Software that will run on 64-bit Itanium 2

Feature

Software that will run on 64-bit Itanium 2

A number of major hardware suppliers are working on Itanium 2 versions of their products, which promise to boost application performance. However for any improvements to be seen, software will need to be rewritten for 64-bit.

The Itanium 2 processor, like the Reduced Instruction Set Computing (Risc) chips it will compete with, is a 64-bit processor, meaning it can address data in chunks that are 64 bits wide.

The chips process roughly twice as much data and address larger amounts of memory than Intel's 32-bit Pentium 4 and Xeon processors, making Itanium 2 suitable for running large databases and other enterprise applications.

However the new processor design means that software vendors must rewrite operating systems and applications in order to take advantage of the increased performance available.

ERP giant SAP anticipates some of its supply chain management products could benefit from the additional memory provided by the 64-bit platform. The software can make use of an "in-memory database", where all the data required by the application is stored directly in memory, rather than on disc, to improve performance.

The same is true with Baan, which can take advantage of the extended memory within the planning and scheduler modules of its supply chain applications.

Software support for 64-bit Itanium 2:

Microsoft
- is offering a commercial version of Windows for the first Itanium chip last year, and later this month will deliver Windows Advanced Server Limited Edition 2.1, which is tuned for Itanium 2. When the Windows .net Server products ship, two 64-bit versions will be offered for Itanium 2 - Windows .net Enterprise Server, for systems with up to eight processors and 64Gbytes of memory, and Windows .net Datacenter Server, for systems with up to 64 processors and 128Gbytes of memory. Microsoft also expects to release a 64-bit version of its SQL Server database at the same time as the .net Server family, a Microsoft spokeswoman said; that product is currently in beta. Information is at www.microsoft.com/sql/evaluation/64bit/default.asp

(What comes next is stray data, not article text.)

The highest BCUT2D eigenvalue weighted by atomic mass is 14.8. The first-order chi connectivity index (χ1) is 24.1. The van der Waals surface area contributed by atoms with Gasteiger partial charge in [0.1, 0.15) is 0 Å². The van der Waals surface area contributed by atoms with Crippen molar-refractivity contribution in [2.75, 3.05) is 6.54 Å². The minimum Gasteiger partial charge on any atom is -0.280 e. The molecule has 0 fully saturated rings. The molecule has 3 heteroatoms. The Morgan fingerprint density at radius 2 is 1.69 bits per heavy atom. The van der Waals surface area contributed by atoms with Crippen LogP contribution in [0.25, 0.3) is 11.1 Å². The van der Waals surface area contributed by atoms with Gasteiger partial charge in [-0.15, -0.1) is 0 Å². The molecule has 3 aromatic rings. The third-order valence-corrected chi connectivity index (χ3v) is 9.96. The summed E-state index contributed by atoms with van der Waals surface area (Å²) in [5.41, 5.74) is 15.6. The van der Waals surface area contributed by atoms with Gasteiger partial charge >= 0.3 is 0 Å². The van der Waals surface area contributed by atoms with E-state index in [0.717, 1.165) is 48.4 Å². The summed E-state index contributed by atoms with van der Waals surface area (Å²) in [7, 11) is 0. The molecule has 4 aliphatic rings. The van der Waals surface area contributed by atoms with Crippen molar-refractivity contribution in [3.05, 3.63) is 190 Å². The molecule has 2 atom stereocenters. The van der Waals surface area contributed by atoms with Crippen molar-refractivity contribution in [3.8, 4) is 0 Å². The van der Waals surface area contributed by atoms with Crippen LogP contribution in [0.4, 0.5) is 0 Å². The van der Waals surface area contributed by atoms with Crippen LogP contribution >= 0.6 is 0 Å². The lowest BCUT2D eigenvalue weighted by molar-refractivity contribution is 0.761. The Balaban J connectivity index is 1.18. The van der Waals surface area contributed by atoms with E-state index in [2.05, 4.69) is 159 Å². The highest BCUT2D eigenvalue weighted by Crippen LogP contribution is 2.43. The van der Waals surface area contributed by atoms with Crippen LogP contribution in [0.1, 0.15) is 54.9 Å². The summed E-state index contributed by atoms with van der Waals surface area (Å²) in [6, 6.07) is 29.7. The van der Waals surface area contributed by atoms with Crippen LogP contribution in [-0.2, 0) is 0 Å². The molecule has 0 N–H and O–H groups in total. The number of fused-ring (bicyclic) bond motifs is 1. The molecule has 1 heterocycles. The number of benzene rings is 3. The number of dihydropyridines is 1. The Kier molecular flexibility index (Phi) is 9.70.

Hewlett-Packard - announced the availability of its HP-UX operating system for Itanium 2, along with versions of Windows Server Management, Linux Server Management, and its OpenView systems management products. Versions of its OpenVMS and Non Stop Kernel operating systems are in the works, the company said.

Linux - Red Hat Software, SuSE Linux, TurboLinux, Caldera and MSC Software have all released versions of their open source operating systems for Itanium 2.

IBM - built a version of its DB2 database for Itanium last year, running on Linux and Windows systems. It is now offering the same product for Itanium 2.

Oracle - produced a developer version of its 9i database for the chip last year, although it has yet to offer a commercial product. It expects to have a production release of Oracle9i database available for Itanium 2 by the end of November, for Windows, Linux and HP-UX.

BEA Systems - plans to have a version of its application server ready for Itanium 2 by the end of the year for HP-UX, Linux and Windows. It is also tuning its recently acquired JRocket Java Virtual machine for Itanium 2.

SAP - announced its first customer using SAP R/3 on Itanium at this year's CeBit trade show in March and plans to have some of its ERP products available for Itanium 2 later this year. It hopes to offer an Itanium 2 version of its supply chain management software by the end of the third quarter.

Baan - has tuned some of its enterprise applications for Itanium, but believes not all of them will benefit from the new chip design.

Email Alerts

Register now to receive ComputerWeekly.com IT-related news, guides and more, delivered to your inbox.
By submitting you agree to receive email from TechTarget and its partners. If you reside outside of the United States, you consent to having your personal data transferred to and processed in the United States. Privacy

This was first published in July 2002

 

COMMENTS powered by Disqus  //  Commenting policy